As the crowd roared to its feet, Álvarez crossed home plate and then flashed a wide smile as he gave fellow Cuban Gurriel a high-five with both hands.

Then as he neared the dugout steps he gave Alex Bregman a high-five as 2017 American League MVP Jose Altuve rushed out of the dugout and gave him a high-five.

“It’s what we expected,” Altuve said. “Obviously we were checking his numbers at Triple-A. We all spoke highly of him. We saw how well he played in spring training.

“But in my case the thing I like the most about him is that he’s a very good person. Sometimes it’s not all about talent. You always want somebody on the same page as you. You can see he is committed to help the team and that he’s a team player.”

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The home run eased some pressure off Álvarez’s broad shoulders.

It also rewarded the fans and teammates who showed up expecting him to hit a home run.

“Don’t confuse his size for his age,” Hinch said. “He’s a young guy. This is all brand new for him. From his experience in the spring with us I think our guys opened up with him, so he should feel comfortable in our clubhouse.

“This is a big deal. It’s nice that he delivers. I don’t know how many people were in the stadium today, but they all can take credit for probably saying, ‘Hey, he’s going to homer.’ Then he delivers. That’s an incredible performance for him when that’s all everybody wanted from him. That’s what everybody expected, and he did it.”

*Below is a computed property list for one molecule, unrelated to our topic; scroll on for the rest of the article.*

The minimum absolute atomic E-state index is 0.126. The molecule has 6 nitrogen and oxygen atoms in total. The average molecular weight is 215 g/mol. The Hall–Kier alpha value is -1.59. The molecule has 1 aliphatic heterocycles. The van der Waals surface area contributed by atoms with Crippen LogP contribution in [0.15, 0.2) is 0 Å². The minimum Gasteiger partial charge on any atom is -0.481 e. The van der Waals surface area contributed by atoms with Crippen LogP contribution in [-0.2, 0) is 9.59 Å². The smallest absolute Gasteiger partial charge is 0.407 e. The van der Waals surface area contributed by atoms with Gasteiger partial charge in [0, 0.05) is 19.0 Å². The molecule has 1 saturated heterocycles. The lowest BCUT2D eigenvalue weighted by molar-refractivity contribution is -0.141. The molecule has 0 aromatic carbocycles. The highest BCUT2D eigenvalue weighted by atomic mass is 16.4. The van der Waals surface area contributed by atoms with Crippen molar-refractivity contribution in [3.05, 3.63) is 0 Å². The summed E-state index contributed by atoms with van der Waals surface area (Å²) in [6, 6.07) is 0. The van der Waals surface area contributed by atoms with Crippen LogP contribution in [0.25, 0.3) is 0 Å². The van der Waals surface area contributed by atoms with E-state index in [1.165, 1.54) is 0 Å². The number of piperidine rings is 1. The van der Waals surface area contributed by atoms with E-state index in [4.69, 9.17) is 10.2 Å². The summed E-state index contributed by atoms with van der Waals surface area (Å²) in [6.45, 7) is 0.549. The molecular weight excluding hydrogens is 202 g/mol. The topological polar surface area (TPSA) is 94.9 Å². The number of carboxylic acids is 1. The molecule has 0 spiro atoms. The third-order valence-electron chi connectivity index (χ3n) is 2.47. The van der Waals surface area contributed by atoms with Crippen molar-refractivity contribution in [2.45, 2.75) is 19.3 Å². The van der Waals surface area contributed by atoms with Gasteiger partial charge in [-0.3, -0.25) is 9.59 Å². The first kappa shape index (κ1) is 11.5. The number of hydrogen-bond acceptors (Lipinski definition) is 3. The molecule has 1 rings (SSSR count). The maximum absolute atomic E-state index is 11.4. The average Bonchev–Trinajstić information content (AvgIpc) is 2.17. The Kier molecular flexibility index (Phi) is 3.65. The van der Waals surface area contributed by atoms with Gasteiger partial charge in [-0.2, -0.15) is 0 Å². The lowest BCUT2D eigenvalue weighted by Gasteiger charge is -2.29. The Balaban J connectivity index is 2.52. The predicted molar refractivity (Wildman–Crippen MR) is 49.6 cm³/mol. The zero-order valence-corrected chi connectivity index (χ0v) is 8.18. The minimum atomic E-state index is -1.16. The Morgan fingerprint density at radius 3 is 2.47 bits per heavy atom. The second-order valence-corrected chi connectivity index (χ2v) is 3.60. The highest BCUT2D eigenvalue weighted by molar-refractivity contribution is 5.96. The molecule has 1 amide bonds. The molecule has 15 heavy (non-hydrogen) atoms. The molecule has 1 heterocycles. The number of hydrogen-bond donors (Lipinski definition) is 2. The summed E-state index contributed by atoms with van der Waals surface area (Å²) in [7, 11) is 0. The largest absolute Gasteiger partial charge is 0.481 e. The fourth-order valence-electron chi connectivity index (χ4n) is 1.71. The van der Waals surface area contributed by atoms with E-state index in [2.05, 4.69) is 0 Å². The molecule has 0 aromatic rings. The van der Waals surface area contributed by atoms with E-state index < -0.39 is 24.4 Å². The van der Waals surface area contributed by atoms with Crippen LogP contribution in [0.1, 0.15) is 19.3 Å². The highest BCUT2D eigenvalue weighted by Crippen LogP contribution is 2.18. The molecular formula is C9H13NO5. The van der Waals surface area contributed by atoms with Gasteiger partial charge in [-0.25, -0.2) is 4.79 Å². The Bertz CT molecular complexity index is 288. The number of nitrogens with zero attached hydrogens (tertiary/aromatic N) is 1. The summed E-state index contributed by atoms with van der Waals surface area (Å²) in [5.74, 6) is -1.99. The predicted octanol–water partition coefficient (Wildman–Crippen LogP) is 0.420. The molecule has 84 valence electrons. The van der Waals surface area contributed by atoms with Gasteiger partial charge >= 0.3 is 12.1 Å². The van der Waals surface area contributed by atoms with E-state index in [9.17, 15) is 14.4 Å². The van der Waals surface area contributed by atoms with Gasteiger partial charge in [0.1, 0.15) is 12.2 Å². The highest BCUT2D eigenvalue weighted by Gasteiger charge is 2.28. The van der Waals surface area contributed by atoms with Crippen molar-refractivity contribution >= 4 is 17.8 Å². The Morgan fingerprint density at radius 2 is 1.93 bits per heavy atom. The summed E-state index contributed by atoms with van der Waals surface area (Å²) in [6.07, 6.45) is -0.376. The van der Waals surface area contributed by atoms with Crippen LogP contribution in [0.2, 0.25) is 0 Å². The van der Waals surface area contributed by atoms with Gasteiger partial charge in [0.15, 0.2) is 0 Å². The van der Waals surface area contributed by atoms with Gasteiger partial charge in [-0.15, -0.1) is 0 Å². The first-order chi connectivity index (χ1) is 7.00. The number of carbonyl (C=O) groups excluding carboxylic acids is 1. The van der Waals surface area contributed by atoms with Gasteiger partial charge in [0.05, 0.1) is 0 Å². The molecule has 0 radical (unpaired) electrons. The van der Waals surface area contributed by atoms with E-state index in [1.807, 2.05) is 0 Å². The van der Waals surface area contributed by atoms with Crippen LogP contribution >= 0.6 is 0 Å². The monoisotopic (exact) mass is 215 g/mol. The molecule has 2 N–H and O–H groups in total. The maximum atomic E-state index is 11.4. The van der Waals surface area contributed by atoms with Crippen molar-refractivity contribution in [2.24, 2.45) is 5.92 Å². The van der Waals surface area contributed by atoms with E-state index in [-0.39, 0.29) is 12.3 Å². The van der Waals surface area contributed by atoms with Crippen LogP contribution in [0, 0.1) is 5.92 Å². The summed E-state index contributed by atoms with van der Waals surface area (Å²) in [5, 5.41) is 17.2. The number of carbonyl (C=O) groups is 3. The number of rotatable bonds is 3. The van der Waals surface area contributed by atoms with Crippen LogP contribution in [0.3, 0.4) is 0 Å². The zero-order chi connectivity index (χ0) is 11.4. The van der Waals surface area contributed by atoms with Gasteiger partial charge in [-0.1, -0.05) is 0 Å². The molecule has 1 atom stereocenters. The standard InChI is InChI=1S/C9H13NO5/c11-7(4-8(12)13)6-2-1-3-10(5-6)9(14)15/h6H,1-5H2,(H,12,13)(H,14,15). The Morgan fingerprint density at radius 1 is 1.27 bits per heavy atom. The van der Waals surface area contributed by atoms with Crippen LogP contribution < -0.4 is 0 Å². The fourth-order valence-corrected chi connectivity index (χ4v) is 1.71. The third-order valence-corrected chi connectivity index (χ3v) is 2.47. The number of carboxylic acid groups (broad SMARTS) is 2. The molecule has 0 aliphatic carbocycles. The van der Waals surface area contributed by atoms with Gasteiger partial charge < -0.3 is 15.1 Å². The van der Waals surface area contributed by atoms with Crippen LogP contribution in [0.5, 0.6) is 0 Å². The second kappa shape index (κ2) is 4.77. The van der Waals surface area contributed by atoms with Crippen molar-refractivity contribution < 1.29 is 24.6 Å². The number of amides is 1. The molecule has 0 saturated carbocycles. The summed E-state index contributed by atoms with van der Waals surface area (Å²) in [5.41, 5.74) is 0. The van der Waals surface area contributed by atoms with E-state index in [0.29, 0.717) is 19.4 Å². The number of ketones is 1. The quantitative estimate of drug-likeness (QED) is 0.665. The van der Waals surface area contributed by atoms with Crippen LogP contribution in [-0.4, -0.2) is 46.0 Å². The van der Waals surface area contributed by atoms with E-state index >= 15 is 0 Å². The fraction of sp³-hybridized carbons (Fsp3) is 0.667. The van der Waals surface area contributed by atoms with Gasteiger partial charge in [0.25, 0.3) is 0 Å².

The fans weren’t the only ones expecting a home run from Álvarez, who will celebrate his 22nd birthday on June 27. A great majority of his teammates playfully greeted him by saying he would be fined if he didn’t hit a home run.

Twenty years from now, those playful threats are what he vows to remember the most from his debut.

“I think what I’ll never forget is that everybody told me that I needed to hit a home run or else they’d have to fine me,” he said with a smile. “Everybody, (Carlos) Correa, the pitchers, they told me if I didn’t hit a home run they’d fine me. I hit a home run. I don’t have to pay a fine.”

He delivered, as expected.

Now, he’ll continue to dream for a day when he can bring his parents from Cuba so they can see him at Minute Maid Park too. He last saw them when he was in the Dominican Republic three years ago after defecting from Cuba.

Until then, he’ll settle for the joy he heard in their voices on Saturday when he told them he was heading to the majors. He broke the news only after disguising his mood by telling his parents that he had been pulled out of a game prematurely.

“Why? What happened?” his parents wondered with worry clearly in his voice.

Their concern was eased when he told them he was likely headed to the majors.

The big slugger was greeted with silence on the other end for a few seconds.

“They were quiet for a moment, and then they were able to talk,” he said. “And they were very happy.

“They were super happy. It’s something we’ve been waiting for. We left our country for this objective. To give them the news that we’ve accomplished it is something very important.”